From year to year, the Maine Department of Inland Fisheries and Wildlife tinkers with the number of “any-deer” permits it hands out in an effort to meet department management goals.
Harsh winter hard on the deer? Fewer of those coveted permits — often called “doe permits,” or “doe tags” — are issued. Deer population thriving after a mild winter? The number of permits will increase.
With one of those permits in hand, a hunter is allowed to target non-antlered deer, if they choose. Without the permit, hunters are looking for antlered deer, typically males.
This year, the department, with input from biologists, will issue just 28,770 any-deer permits. That’s a reduction of 8,415, or 23 percent, from a year ago. It also coincides with a 24 percent reduction in the DIF&W’s doe harvest objective, according to head deer biologist Kyle Ravana.
“The driving force in permits can be attributed to the now-second winter in a row that was above average in terms of severity,” Ravana said in an email. “The 2013-2014 and 2014-2015 winters were the 14th and 11th worst winters for deer, respectively, since the 1950s.”
Ravana said that last winter, when many parts of the state absorbed snowstorm after snowstorm that piled up feet of snow, an estimated 9.3 percent to 16.9 percent of the state’s deer — depending on region — died.
“The long-term average in Maine is 9.7 percent,” Ravana wrote. “As such, we withdrew permits in order to compensate for a potentially higher level of mortality experienced during this past winter. By doing so, we are providing the deer population with a bit of a cushion to better absorb the increased mortality levels for the year.”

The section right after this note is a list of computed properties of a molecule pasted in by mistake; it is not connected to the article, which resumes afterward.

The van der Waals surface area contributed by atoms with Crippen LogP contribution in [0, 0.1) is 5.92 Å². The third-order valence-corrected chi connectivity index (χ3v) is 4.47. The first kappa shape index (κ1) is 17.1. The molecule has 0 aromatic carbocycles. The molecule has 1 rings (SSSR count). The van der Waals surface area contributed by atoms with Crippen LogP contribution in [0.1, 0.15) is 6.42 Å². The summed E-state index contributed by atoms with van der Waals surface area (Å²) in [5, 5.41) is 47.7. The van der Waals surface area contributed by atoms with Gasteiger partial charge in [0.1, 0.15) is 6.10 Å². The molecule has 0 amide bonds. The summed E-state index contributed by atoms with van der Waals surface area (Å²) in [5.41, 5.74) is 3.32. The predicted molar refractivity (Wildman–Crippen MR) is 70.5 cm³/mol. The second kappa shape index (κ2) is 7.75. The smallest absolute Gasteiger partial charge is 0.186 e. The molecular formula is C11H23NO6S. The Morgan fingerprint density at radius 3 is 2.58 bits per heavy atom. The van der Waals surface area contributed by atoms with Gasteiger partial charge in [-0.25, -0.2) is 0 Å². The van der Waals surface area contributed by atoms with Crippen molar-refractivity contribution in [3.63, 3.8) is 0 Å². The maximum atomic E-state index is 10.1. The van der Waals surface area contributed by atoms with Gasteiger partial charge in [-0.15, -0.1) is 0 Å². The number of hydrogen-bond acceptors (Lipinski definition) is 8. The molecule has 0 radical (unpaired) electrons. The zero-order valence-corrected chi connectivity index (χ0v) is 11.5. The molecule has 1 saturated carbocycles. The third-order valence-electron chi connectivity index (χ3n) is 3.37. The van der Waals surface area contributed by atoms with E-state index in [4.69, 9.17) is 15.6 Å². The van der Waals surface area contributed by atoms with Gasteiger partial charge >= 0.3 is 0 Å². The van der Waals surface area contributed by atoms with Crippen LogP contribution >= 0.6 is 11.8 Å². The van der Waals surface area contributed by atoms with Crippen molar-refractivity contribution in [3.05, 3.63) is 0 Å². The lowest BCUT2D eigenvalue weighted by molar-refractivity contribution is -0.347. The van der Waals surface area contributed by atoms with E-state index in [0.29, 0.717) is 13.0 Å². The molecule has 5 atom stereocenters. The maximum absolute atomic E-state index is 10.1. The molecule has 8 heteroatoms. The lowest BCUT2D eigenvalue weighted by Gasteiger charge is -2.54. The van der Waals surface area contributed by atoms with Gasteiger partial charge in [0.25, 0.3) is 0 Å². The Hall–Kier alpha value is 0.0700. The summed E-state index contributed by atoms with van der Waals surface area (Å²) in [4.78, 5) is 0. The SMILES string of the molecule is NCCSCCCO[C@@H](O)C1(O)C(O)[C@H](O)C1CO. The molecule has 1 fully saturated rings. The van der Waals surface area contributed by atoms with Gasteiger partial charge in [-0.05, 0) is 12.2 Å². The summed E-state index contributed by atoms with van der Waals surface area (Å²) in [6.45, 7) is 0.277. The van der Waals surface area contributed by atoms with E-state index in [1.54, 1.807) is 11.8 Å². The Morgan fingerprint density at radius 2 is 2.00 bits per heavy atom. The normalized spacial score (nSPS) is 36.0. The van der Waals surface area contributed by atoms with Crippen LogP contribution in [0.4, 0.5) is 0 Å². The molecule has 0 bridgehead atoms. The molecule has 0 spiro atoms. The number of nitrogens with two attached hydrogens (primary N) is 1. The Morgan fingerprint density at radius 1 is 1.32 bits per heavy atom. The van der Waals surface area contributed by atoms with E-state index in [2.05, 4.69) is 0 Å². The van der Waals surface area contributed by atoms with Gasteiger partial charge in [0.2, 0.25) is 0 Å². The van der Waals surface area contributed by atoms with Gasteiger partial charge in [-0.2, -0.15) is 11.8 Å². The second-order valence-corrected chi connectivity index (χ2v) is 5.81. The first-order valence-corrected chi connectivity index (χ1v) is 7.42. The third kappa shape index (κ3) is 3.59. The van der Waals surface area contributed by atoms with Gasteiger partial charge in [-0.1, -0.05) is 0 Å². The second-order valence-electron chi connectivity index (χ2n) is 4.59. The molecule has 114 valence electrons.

Over the past five years, the level of any-deer permits issued has varied widely as biologists responded to winter conditions and the anticipated loss of deer.
But while fewer permits will be issued, hunters in more of the state’s 29 Wildlife Management Districts will have shots at earning them. A year ago, permits were only allotted in 12 WMDs. This year, permits will be up for grabs in 15.
“We did issue permits to WMDs 3 [which includes Madawaska in the northern part of the state], 6 [which includes Presque Isle] and 14 [near Monson], parts of the state that usually experience no doe harvest,” Ravana wrote.
Ravana said that in WMDs 3 and 6, deer are thought to be overbrowsing their winter habitat, and a slight reduction in does may help sustain healthy habitats for times of the year when deer are particularly at risk.
“[And] although WMD 14 does not appear to be at or near biological carry capacity, regional biologists related that current deer abundance may be approaching social carrying capacity,” Ravana wrote.
Car-deer accidents and nuisance deer eating homeowners’ plants and gardens are two examples of situations that can contribute to a lowering of “social carrying capacity.”
“As such, the department provided a limited doe harvest to [WMD 14] in an attempt to bring the population down to a more acceptable abundance level,” Ravana wrote. “This will be the first hunting season since 2007 that WMD 14 has received an [any-deer permit] allocation.”
If you’re interested in improving your hunting odds and landing an any-deer permit, you can do so at mefishwildlife.com.
If you’re applying by mail or in person, the deadline for the any-deer permit lottery is July 27. Applications must be postmarked by that date or delivered in person to 284 State St. in Augusta before 5 p.m.
Internet applications can be submitted until 11:59 p.m. Aug. 17.